Tip #2 - Exercise : Get rid of that extra adrenaline by hitting the gym, going for a run or dancing! This is by far my favourite tip because not only does it do wonders for your body and long term health but moving your body releases endorphins (happy hormones) that fight that horrible pit feeling in your stomach by putting a smile on your face.
Tip #3 - Invest in a Planner: Feelings of anxiety tends to be triggered by events of which outcome is uncertain and usually stress. This is where planners armed with to-do lists, post it notes, special pens and calendars come in. Having a time management system of which you use religiously use, can do a lot to your life and mental wellbeing. For starters, it reduces that feeling of being overwhelmed and helpless. This is because when you have a planner (which you use!) you are in control as everything that you are worried about getting done or accomplishing in your life is written in front of you - this sends a subconscious signal to the part of your brain thats freaking out that everything is going to be okay and that you are wholly in control. Another thing that planners are especially useful for is hazard risk. With a planner at bay, you have the freedom and the time to pre-plan your exit strategy and how you are going to deal with any issues that you are anxious about. By preparing beforehand you are well on your way to living an anxious free life.
Tip #4 - Limit Social Media Use: Social Media has this horrible habit of making you feel like you ain't all that, by constantly allowing you to compare your failures with everyone else's success. It's programmed like that to make you addicted. Replace the time you spend on social media by watching a useful video on Youtube, spending time with your loved ones or reading a good book (or hey even better looking through your planner ;) ) - such activities are more useful and satisfying as they contribute in allowing you to improve yourself as a person and build stronger more healthier relationships and bonds.
Tip #5 Meditation & Yoga: Take a few minutes (30 minutes at least) per day to simply breathe and take time out from the galaxy. The world will not crash and burn while you're away - I promise. Switch off your phone, change into something more comfortable and put yourself in an environment thats more zen be it by playing Chopin or lighting candles and just spend time with yourself. Forget everything and focus on your breathing by meditating or practising yoga. It's bliss.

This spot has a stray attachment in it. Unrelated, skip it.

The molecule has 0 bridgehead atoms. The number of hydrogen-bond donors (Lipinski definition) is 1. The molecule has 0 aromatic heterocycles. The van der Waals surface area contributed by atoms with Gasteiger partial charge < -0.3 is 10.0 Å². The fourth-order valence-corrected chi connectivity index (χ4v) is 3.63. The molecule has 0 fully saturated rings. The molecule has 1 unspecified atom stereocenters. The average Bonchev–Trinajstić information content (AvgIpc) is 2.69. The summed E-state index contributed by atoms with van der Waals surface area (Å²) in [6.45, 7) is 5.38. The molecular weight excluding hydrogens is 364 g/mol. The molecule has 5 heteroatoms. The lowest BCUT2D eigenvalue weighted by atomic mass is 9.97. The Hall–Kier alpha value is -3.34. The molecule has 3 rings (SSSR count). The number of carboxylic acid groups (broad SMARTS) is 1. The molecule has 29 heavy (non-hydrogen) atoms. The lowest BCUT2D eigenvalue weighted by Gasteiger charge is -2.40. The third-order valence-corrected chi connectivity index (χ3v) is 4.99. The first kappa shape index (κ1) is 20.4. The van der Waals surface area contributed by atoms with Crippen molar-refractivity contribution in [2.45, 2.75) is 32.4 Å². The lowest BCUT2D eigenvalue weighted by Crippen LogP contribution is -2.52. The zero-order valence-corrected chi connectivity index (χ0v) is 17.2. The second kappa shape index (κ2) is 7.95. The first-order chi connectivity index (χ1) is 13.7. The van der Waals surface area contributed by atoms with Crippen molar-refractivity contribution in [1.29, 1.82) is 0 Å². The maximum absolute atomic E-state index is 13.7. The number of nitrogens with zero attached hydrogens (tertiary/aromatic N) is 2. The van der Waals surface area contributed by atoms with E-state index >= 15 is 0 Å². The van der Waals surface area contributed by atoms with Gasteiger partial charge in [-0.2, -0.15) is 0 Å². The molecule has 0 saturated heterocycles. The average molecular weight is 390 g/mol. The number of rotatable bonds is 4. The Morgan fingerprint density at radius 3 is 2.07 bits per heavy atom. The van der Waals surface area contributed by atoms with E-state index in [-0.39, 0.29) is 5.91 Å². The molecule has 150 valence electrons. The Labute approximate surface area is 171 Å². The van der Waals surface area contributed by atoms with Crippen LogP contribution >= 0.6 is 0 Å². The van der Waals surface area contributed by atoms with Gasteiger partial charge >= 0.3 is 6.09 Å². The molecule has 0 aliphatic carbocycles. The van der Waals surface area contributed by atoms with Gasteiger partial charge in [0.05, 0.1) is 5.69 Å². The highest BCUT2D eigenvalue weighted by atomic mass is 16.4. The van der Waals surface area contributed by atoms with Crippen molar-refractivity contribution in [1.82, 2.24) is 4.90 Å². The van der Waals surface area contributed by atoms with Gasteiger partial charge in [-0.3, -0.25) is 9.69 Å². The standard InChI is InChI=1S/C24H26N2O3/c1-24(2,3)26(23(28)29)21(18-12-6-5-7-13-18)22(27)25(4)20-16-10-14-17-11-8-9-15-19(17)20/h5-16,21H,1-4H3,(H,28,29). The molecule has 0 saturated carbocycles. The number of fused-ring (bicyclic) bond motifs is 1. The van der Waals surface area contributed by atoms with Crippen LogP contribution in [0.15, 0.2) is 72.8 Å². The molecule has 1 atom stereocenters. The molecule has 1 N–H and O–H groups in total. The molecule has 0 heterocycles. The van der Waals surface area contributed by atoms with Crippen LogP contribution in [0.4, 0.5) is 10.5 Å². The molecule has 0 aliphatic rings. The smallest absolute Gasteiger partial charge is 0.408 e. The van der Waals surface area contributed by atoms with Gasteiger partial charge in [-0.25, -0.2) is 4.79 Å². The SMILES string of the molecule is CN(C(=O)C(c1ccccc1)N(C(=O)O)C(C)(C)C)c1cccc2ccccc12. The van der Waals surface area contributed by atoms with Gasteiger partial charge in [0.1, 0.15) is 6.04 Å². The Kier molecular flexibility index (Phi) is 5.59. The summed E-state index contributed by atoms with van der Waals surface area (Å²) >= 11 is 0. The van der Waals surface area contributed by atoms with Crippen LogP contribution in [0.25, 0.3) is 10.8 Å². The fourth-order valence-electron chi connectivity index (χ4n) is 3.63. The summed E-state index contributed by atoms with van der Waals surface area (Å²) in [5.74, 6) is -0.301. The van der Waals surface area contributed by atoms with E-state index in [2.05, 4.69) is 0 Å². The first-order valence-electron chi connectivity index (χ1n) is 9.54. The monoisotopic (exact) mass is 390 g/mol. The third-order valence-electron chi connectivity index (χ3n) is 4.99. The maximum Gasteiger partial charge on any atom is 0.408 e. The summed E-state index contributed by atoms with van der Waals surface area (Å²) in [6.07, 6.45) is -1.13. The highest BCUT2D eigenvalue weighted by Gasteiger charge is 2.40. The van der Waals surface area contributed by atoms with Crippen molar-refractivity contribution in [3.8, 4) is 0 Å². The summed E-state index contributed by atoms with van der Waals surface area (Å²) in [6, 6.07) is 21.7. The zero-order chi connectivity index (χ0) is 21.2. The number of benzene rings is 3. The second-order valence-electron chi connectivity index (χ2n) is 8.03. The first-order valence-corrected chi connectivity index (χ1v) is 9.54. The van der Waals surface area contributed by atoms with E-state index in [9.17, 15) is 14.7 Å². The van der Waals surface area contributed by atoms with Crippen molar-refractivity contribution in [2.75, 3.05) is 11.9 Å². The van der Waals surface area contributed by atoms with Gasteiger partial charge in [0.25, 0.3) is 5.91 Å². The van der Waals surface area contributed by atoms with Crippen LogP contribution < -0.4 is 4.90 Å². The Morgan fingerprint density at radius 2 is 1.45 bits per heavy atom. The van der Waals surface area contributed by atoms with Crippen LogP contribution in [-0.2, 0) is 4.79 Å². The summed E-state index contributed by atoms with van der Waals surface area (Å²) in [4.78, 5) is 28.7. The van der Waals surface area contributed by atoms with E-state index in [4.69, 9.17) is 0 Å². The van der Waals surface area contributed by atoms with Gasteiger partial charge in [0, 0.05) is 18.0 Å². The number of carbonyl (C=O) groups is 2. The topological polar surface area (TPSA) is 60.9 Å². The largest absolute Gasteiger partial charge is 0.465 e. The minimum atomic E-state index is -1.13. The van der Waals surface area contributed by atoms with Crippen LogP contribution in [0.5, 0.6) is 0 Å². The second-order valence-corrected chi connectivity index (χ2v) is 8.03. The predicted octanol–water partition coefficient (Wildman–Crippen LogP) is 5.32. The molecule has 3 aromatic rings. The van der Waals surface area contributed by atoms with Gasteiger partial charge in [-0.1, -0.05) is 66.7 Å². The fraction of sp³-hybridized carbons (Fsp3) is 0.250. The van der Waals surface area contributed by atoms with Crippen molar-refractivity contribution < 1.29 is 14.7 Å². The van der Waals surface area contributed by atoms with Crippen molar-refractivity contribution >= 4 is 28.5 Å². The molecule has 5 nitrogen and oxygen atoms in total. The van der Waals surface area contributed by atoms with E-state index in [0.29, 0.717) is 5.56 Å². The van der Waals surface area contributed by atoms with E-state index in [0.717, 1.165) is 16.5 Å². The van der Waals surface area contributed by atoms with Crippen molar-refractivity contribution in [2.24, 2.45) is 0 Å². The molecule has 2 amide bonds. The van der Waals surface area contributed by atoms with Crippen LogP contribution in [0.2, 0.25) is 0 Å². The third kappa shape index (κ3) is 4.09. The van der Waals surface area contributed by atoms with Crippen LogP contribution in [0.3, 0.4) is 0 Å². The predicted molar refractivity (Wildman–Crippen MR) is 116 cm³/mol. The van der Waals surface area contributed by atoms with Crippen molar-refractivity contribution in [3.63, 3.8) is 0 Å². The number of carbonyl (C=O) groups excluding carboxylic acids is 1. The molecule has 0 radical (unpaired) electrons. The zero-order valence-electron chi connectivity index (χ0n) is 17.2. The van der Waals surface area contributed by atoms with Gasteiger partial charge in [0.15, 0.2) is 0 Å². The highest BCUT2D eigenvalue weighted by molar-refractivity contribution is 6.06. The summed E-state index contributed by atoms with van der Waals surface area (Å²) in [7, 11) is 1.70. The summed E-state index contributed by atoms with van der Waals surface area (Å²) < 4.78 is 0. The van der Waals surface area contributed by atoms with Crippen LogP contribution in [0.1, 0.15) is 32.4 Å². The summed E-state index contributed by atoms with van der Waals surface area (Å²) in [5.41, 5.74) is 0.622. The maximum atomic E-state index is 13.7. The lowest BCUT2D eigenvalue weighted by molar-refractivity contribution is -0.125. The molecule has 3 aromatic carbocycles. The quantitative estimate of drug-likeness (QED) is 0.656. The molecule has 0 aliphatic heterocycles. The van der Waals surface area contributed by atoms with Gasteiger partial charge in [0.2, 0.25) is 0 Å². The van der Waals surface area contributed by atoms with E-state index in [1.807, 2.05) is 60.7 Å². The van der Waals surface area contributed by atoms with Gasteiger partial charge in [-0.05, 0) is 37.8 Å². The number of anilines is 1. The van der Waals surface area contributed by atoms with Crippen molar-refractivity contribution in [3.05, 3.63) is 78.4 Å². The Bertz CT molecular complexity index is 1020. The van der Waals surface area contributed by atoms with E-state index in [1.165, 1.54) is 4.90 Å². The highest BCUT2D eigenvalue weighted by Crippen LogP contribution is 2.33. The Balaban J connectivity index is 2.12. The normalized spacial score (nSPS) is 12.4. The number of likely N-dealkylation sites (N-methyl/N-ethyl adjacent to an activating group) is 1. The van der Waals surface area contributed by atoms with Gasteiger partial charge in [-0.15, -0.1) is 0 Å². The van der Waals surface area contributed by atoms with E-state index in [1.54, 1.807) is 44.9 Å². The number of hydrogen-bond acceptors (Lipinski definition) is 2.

Tip #6 Start a journal or a scrapbook: Sometimes you will find yourself feeling anxious out of frustration that you have no one to talk to. Or if you do, you may feel like your feelings aren't serious or worthy enough to disturb someone else and worry them about your day. I have been there. Having a journal gives you the freedom to pour your heart out without anyone judging you back and it allows you to reflect as well by looking back at what you have written. How you choose to structure your writing in your journal is totally up to you in fact its one of the blessings of having your own private journal - its like you get to be the writer of your own world and you're free to take control of it and address it the way you want. I honestly cannot think of anything more beautiful or intimate than that. Although I have to warn you if you are not used to writing to yourself it will be a bit weird in the beginning but keep at it!
Tip #7 - SAM app: Download your own pocket sized counsellor using the SAM app. This is app is hands down one of the best out there - its completely free and it helps you fight your anxiety by doing the various tasks and exercises on it (watch out for the colouring one its my favourite !). It also gives you access into an online portal where you can mingle with other users who also suffer from anxiety - thus making you feel less lonely and misunderstood in the process!
Finally I would just like to say that the road to recovery from anxiety is a journey - but you can do it! Some days are better than others but that's life. The most important thing is consistency and making sure that you take care of yourself. It's okay to feel down sometimes. It's totally normal but don't let it get the best of you - take a day or two off if you need to but once you do make sure you wake up the next day ready to fight! Also please feel free to share any of your own tips with dealing with anxiety. I would love to hear from you.